book reviews

Alyssa’s Reviews – You Asked For Perfect by Laura Silverman (e-ARC)

Welcome back to Reading, Reading, Reading!

Bonjour, this was written by Alyssa Cohen circa November 2018, so some of these references may be referring to quite a few months ago. Enjoy!

I recently just created a new NetGalley account, as my old one was full of really old e-ARCs that I never read (oops!). Since creating the new account, I have been really into reading e-ARCs on my iPad. I always find that I read eARCs/eBooks significantly quicker than the amount of time it normally takes me to read physical books, and I think it’s because I don’t get intimidated by the size of the book, but rather keep reading until I am finished the book. For instance, I ended up reading this book in one sitting!

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Synopsis (Goodreads.com):

Senior Ariel Stone is the perfect college applicant: first chair violin, dedicated community volunteer, and expected valedictorian. He works hard – really hard – to make his life look effortless. A failed Calculus quiz is not part of that plan. Not when he’s number one. Not when his peers can smell weakness like a freshman’s body spray. Figuring a few all-nighters will preserve his class rank, Ariel throws himself into studying. His friends will understand if he skips a few plans, and he can sleep when he graduates. Except Ariel’s grade continues to slide. Reluctantly, he gets a tutor. Amir and Ariel have never gotten along, but Amir excels in Calculus, and Ariel is out of options. Ariel may not like Calc, but he might like Amir. Except adding a new relationship to his long list of commitments may just push him past his limit.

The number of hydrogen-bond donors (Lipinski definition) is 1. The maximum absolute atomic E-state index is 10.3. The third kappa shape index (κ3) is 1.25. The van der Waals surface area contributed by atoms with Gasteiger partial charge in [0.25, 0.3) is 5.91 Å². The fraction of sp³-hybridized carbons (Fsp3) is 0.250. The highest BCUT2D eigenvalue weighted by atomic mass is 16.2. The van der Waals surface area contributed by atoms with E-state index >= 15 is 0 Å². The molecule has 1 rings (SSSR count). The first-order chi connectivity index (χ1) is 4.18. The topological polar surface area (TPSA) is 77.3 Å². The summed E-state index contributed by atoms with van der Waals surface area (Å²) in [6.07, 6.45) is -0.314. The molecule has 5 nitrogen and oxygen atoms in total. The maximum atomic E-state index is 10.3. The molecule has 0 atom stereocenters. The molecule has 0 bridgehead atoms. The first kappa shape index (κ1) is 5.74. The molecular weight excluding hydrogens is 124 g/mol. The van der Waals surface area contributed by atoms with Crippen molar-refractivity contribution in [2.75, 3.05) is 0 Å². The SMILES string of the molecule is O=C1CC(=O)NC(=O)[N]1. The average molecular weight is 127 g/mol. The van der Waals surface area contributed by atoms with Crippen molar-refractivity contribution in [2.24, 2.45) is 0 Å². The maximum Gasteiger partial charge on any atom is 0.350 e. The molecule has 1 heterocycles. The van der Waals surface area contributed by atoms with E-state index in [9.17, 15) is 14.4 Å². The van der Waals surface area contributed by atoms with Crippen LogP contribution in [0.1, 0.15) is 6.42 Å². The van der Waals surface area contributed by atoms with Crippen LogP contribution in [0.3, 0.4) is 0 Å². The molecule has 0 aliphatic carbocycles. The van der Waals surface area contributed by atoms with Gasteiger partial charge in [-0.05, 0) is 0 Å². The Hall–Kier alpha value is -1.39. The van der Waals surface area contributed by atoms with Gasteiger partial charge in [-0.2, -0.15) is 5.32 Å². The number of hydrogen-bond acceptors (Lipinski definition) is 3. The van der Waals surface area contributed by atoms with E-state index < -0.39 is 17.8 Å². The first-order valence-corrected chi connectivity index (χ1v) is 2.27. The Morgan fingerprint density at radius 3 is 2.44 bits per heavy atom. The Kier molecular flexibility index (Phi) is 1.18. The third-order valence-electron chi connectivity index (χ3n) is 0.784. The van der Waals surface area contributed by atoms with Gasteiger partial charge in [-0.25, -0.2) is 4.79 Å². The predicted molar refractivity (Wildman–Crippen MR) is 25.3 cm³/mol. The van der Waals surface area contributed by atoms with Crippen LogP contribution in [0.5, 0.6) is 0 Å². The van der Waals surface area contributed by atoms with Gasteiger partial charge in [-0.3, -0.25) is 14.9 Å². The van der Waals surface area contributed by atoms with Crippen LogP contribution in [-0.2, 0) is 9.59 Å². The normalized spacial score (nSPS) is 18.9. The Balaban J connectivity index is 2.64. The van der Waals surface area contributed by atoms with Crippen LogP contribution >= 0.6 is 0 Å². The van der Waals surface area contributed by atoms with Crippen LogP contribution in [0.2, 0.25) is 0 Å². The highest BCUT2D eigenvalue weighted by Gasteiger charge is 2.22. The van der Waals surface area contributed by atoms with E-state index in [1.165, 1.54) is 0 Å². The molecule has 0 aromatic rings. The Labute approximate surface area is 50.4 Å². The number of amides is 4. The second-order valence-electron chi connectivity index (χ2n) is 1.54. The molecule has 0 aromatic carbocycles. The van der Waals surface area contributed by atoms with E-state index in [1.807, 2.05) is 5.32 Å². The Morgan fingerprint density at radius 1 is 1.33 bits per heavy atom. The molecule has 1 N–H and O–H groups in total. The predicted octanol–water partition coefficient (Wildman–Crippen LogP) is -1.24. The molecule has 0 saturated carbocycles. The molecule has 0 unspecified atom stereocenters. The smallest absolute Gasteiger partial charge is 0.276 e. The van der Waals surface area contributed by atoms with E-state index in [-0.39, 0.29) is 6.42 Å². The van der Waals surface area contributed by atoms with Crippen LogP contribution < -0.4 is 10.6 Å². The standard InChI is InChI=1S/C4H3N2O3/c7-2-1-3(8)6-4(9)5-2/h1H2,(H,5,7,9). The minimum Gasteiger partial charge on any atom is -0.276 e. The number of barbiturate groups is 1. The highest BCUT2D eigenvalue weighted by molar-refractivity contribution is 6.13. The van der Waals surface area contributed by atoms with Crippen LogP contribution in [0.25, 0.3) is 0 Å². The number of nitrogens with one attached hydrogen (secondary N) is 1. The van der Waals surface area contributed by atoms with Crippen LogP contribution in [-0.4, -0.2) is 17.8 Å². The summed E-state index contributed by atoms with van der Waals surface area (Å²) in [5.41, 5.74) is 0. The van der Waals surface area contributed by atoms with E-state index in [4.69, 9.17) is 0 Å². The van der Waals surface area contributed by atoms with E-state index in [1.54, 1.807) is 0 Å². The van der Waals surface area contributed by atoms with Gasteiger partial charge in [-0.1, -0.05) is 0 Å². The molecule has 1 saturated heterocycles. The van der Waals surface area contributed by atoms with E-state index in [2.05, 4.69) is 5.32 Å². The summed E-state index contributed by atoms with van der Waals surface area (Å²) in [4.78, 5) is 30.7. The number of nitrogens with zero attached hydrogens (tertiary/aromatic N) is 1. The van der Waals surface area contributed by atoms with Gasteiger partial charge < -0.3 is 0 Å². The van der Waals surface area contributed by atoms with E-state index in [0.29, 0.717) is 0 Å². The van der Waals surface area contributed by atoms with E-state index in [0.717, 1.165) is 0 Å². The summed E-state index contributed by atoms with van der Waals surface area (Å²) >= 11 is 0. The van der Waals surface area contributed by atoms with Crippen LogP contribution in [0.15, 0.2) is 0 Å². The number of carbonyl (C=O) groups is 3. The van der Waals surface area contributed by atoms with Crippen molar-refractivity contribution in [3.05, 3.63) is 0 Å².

I absolutely adored this book. Everything about it was phenomenal, and I honestly think it is one of my new favourite books!

One of my favourite parts of this book had to do with the religious aspect. Ariel and his family are Jewish, and take their Jewish values/traditions very seriously. My family and I are Jewish, just like Ariel’s family. I felt very connected to his family and himself, as I was able to connect with the religious aspects and the way he was raised. While you can (and should) still 100% read this book if you are not Jewish, religion was one of the main themes that I loved about it.

I also felt very connected and appreciated all of the characters involved in this story. Not only did I feel connected to Ariel because of his religion, but I also connected with him because I understood his thoughts and emotions while being in high school. I too am in high school, so I am going through a lot of the same feelings that he went through in this novel. I also loved all of his friends. He surrounded himself with a very caring and smart bunch of people, which motivated him to do well in school. However, it also pushed him to his limits and made him overwhelmed with the amount of work he was doing to try and succeed to the highest possible level in school. His friends also felt this way even though he was not aware of that, which goes to show that you never really know what someone else is going through.